The embodiment will be described in terms of a split diaphragm unit having multiple diaphragm members each in the shape of a circular arc as will be described below. However, the principles of the invention is also applicable to a split diaphragm unit having multiple diaphragm members each in the shape of a rectangle. The configuration of the diaphragm unit 14 will be described below with reference to
The diaphragm unit 14 is equipped with first and second diaphragm members 140A and 140B, second diaphragm members 141Ak and 141Bk (k is a natural number in the range of 1 to n) each formed in the shape of a leaf, first drive units 142A and 142B, second drive units 143Ak and 143Bk (k is a natural in the range of 1 to n), and a supporting mechanism to be described later.
The first diaphragm members 140A and 140B are placed closer to the radiation source S than the second diaphragm members 141Ak and 141Bk and each consist of a single unit made from a heavy metal such as tungsten. The first diaphragm members 140A and 140B are placed so that their end surfaces face each other in a first direction (Y direction in
The second diaphragm members 141Ak and 141Bk are placed more distant from the radiation source S than the first diaphragm members 140A and 140B and each consist of multiple diaphragm elements (split diaphragm element) made from a heavy metal of, say, tungsten. The second diaphragm members 141Ak and 141Bk are placed so that their end surfaces face each other in a second direction (X direction in
Therefore, as shown in
The diaphragm unit 14 is equipped with a supporting mechanism for supporting the second diaphragm members 141Ak and 141Bk smoothly and reliably.
The diaphragm unit 14 has a supporting member 144A which penetrates through each of the diaphragm elements 141Ak and a supporting member 144B which penetrates through each of the second diaphragm elements 141Bk. Each of the supporting members 144A and 144B is comprised of a shaft 145A (145B) and a surface member 146A (146B) which is a wear-resistant bush 146A (146B) and is provided outside the shaft. Note that, the surface member 146A (146B) is not limited to the wear-resistant bush. For example, a bearing, a collar material or the like may be used as the surface member 146A (146B).
The supporting member 144A (144B) contacts the second diaphragm element 141Ak (141Bk) in the peripheral portion of the hole L to support it. The inner edge 147A (147B) and the outer edge 148Ak (148Bk) are shaped into a convex form and supported by supporting members (not shown) made of a wear-resistant special alloy in the form of a comb provided outside the useful beam. Thus, the diaphragm element 141Ak (141Bk) has its load in the radial and thrust directions supported at three points by the supporting member 144A (144B) and the comb-shaped members into which the inner edge 147Ak (147Bk) and the outer edge 148Ak (148Bk) are fitted.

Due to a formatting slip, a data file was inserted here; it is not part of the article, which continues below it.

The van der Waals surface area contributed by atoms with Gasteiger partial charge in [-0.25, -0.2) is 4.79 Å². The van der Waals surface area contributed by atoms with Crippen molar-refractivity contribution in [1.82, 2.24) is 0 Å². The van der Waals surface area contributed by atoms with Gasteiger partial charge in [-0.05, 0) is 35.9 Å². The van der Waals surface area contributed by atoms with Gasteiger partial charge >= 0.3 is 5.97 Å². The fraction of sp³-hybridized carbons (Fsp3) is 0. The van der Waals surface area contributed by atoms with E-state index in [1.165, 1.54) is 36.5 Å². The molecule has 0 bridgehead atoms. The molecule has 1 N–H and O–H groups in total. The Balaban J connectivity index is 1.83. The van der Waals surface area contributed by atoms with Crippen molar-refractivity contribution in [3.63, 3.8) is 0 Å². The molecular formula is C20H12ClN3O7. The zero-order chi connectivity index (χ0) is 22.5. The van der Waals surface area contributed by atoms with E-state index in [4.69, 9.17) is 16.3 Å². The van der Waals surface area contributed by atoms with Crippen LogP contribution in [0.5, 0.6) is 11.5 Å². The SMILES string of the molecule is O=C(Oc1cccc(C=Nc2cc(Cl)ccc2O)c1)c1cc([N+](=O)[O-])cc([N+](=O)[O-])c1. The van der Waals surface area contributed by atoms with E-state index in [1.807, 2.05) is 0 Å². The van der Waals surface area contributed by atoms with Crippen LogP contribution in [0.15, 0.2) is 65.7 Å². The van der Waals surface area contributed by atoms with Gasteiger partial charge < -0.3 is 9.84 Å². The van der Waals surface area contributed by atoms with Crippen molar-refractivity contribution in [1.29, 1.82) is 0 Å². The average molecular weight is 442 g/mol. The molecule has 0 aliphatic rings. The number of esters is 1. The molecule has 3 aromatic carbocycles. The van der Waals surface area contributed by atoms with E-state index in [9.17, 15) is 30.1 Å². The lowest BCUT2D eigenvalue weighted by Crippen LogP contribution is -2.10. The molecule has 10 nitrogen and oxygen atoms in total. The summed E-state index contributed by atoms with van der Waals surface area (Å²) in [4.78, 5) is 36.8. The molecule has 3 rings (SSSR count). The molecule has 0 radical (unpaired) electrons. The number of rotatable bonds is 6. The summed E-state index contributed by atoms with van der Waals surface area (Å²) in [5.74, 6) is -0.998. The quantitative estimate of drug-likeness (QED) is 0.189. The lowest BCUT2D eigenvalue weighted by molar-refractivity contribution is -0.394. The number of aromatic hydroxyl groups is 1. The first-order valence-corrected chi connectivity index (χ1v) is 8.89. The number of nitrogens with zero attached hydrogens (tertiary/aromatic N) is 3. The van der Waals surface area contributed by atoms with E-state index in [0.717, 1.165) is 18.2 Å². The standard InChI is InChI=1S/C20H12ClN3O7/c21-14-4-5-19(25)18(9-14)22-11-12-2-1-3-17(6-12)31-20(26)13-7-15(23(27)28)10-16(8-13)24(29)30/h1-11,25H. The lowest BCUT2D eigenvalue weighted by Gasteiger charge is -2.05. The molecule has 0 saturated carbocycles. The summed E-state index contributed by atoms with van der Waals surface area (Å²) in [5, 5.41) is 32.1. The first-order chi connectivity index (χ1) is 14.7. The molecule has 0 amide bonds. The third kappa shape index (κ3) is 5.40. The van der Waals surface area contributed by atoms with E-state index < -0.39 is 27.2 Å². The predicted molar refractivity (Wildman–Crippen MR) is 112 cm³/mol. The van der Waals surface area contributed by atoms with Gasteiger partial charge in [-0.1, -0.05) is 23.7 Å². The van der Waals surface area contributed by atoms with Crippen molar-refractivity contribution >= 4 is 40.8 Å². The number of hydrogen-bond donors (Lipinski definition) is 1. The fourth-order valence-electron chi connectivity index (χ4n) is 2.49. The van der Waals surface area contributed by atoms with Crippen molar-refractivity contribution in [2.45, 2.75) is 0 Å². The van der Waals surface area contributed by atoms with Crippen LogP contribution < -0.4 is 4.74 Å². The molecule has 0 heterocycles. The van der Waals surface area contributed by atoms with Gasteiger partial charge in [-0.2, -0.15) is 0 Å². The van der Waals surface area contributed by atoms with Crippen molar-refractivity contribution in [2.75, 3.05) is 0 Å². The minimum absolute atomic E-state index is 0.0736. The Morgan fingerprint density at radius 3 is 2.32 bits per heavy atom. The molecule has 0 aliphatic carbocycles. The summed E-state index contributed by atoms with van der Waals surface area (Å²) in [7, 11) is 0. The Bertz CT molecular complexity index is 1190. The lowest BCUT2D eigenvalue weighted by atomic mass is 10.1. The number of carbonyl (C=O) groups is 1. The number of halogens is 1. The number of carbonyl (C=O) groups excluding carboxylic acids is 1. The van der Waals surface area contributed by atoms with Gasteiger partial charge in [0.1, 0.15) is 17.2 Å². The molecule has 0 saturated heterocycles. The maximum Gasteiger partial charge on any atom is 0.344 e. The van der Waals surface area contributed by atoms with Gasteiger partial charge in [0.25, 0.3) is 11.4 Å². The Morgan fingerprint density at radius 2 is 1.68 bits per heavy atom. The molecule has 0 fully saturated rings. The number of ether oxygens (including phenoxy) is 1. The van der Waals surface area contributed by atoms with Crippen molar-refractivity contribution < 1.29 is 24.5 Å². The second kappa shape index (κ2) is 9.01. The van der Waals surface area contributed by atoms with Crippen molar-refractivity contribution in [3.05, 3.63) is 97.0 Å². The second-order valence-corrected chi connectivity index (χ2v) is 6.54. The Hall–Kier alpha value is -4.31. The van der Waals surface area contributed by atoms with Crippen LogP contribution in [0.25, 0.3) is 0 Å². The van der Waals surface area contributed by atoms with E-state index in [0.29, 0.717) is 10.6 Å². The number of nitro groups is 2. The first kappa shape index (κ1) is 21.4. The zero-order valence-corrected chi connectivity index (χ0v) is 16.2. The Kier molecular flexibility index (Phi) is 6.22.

The wear-resistant bush 146A (146B) and the comb-shaped supporting members may be formed integrally or separately. The comb-shaped supporting members and the shaft 145A (145B) may be used for auxiliary purpose. The portions where the diaphragm element 141Ak (141Bk) is fitted into the comb-shaped supporting members, the inner edge 147Ak (147Bk) and the outer edge 148Ak (148Bk) may be formed with concave grooves. Rolling contact using balls may be used.
Next, the operation of moving the second diaphragm elements 141Ak and 141Bk will be described. The second diaphragm element 141Ak (141Bk) is formed with teeth on the outer edge. The teeth are engaged with a driving gear 151A (151Bk) of a drive unit 143Ak (143Bk) through a shaft 150Ak (150Bk) as shown in
The surface member 146A (146B) is coated on top with a wear-resistant material. Thus, when the second diaphragm element 141Ak (141Bk) is moved, abrasion infrequently occurs and stable accuracy can be maintained over a long period of time. Moderate resistance resulting from slide contact allows looseness (backlash) of the diaphragm element 141Ak (141Bk) to be minimized.
The surface member 146A (146B) is set to penetrate through the elongated hole L of the diaphragm element 141Ak (141Bk). Therefore, both the ends in the direction of length of the elongated hole L serve as mechanical limits in the directions to open or close the diaphragm. As the result, the diaphragm element 141Ak (141Bk) is not required to have any additional form adapted for mechanical limits, allowing the form of the diaphragm element to be simplified and the count of parts to be reduced.
In the split diaphragm unit described above, the diaphragm elements 141Ak and 141Bk are formed in the shape of such a circular arc as shown in
Subdivision of the second diaphragm member 141A (141B) (increasing the number of the second diaphragm elements) makes it difficult to place the drive units 143Ak and 143Bk (the drive gears 151Ak 151Bk in particular). In such a case, the drive units may be placed in the form of double structure as shown in
Subdivision of the second diaphragm member results in an increase in the number of cables for connecting the drive units to a power supply. In such a case, the following configuration will allow compact cable accommodation and smooth operation of the diaphragm unit 14 even if the range of rotation is increased.